Three axes 1, 2, 3 represent the respective paths of three different illuminating beams, these paths being mutually orthogonal. A fourth axis 4 represents the path of successive objects through the apparatus, down which the object can fall freely or be projected.

One of the light paths will now be described with reference to FIG. 2. There is a conventional bulb 5 having a rectangular filament, a condenser lens 6, an iris diaphragm 7 to provide coarse adjustment of the beam flux, a first filter 8, a square aperture 9, a lens 10, a second filter 11, a mirror 12 having a known kinematic steering system 13 for pivoting it about an axis normal to the drawing, a lens 14, an iris diaphragm 15 to provide fine adjustment of the beam flux, a position 16 where the light transmission in the object is determined, an integrating cavity 17 generally in the form of a sphere, a mirror 18 having a known kinematic steering system 19 for pivoting it about an axis normal to the drawing, an iris diaphragm 20, a lens 21 and a detector unit 22 which acts as said second responsive means and may have for instance (and as shown in FIG. 4) a large area silicon photo-diode 23 provided with a filter 24. Cooling of the lamp 5 and adjacent parts is provided by a fan (not shown) housed in a housing 25 (see FIG. 1).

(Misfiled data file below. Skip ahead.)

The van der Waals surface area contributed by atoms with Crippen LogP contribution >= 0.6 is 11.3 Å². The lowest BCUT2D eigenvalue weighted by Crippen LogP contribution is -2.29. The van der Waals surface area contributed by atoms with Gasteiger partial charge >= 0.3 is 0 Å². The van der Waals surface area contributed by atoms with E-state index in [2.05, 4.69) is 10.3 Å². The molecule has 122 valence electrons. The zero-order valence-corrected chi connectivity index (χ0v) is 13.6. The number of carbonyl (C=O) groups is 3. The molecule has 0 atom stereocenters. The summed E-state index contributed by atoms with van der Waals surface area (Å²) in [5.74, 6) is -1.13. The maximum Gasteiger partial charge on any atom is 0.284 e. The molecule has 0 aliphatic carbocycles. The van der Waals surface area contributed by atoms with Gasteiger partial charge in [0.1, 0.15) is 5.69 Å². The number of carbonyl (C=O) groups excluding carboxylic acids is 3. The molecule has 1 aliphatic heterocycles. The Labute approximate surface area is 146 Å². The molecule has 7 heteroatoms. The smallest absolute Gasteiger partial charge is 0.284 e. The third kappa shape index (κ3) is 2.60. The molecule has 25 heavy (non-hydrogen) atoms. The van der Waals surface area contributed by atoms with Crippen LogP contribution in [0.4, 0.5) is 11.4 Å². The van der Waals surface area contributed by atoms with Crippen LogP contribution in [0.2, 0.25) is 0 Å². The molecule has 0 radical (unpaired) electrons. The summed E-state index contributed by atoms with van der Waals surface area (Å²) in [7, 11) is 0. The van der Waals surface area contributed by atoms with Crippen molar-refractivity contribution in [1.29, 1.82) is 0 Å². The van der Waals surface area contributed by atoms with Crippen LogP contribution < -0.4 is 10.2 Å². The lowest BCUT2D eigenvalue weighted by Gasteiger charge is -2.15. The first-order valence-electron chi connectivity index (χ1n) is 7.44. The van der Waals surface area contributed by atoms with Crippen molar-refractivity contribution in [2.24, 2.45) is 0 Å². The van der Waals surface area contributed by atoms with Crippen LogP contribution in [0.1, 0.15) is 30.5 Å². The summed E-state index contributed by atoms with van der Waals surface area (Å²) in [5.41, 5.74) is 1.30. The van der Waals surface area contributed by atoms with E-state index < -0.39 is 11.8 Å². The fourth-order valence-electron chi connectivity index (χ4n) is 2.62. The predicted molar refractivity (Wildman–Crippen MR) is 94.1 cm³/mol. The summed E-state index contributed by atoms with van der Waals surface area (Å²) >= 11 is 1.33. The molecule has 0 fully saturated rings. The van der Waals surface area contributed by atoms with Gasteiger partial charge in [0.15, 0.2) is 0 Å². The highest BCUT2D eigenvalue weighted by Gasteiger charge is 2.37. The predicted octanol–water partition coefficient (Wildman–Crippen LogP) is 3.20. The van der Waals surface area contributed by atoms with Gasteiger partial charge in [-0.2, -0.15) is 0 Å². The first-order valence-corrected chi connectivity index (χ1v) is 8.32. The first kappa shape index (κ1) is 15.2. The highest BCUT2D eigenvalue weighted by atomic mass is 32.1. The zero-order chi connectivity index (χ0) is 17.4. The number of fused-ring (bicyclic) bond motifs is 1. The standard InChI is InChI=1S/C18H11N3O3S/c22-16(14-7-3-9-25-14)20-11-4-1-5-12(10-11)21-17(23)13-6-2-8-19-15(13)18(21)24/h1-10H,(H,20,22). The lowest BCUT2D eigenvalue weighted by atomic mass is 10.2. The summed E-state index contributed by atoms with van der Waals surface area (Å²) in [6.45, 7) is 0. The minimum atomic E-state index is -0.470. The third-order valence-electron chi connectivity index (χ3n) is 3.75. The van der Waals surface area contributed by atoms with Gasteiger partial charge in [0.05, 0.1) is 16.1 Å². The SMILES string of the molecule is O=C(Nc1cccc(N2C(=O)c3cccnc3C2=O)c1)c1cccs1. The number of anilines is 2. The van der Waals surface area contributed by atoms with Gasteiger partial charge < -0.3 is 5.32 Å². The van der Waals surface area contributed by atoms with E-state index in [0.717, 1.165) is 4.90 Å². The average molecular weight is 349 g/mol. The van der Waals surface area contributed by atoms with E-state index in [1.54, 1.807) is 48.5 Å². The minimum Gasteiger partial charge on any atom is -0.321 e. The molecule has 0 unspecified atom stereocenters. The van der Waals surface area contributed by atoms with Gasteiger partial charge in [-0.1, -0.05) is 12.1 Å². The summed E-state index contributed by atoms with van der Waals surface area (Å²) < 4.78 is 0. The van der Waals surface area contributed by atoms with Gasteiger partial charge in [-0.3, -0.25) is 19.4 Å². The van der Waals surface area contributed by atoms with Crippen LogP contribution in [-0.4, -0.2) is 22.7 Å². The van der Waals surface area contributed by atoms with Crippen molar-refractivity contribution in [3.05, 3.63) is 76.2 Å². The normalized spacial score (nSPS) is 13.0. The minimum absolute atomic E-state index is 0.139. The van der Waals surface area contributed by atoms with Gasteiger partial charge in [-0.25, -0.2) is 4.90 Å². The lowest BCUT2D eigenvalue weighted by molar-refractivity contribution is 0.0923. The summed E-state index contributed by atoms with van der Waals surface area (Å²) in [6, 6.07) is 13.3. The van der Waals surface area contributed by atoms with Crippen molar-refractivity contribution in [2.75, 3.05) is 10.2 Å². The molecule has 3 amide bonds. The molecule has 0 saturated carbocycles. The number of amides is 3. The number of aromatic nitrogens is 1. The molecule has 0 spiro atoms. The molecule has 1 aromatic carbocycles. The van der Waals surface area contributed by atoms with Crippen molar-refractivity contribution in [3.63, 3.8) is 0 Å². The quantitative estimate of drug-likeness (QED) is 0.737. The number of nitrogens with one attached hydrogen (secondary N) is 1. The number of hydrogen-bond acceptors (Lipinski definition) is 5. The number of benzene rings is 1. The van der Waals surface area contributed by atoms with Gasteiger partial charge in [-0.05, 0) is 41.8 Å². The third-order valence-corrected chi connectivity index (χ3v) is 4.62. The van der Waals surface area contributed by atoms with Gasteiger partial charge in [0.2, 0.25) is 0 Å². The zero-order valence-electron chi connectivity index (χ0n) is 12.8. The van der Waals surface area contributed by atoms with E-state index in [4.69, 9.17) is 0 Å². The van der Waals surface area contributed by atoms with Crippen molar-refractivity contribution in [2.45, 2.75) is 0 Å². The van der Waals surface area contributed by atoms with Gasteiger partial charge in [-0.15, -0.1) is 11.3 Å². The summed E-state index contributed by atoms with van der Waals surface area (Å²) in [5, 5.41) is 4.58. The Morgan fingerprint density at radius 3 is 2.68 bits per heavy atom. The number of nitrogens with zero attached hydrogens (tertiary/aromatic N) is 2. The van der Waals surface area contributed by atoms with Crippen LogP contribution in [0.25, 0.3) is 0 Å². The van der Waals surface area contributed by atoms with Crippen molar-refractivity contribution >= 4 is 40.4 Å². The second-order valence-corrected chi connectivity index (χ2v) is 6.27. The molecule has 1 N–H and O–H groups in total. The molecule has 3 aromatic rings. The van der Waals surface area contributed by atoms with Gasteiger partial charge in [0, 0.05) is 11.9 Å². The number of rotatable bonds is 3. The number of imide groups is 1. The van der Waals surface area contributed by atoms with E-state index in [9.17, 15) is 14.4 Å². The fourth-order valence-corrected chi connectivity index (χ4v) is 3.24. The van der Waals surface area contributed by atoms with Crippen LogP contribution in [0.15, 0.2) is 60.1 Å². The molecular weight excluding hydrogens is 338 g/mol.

The integrating cavity 17 also contains suitable baffles 26 and, shielded by a baffle 26, a small emitter 27 which fires every so often to check that the particular channel is operative within the limits set. A second emitter 28 is provided within the field of view of the detector unit 22 for a similar purpose.

The integrating cavity 17 has circular inlet and outlet apertures 29, 30. The inlet aperture 29 acts to cut off any light scattered from position 16 which is outside a certain conical surface, and the aperture 30 acts to allow any light within a certain conical surface to pass out of the integrating cavity 17. In this way, all light transmitted through the object in a notional hollow cone coaxial with the beam with its apex at position 16 remains within the integrating cavity 17. The cone outer surface will have a half-angle substantially less than 90, preferably from 30 to 60, a suitable angle being 37.5. The inner surface of the cone has a narrow half-angle, preferably from 5 to 10, a suitable angle being 8.5. In order to detect the total flux captured by the integrating cavity 17, the integrating cavity 17 has a further aperture 31 associated with another detector unit 32 which in association with the cavity 17 acts as first responsive means for producing a first signal responsive to the total flux of radiation transmitted through the object. The detector unit 32 can also have a large area silicon photo-diode and be similar to the unit 22, but may have a different electronic gain to that of the detector unit 22. The integrating cavity 17 also has a drain opening 33 for discharging any object which may pass into the integrating cavity 17 by mistake.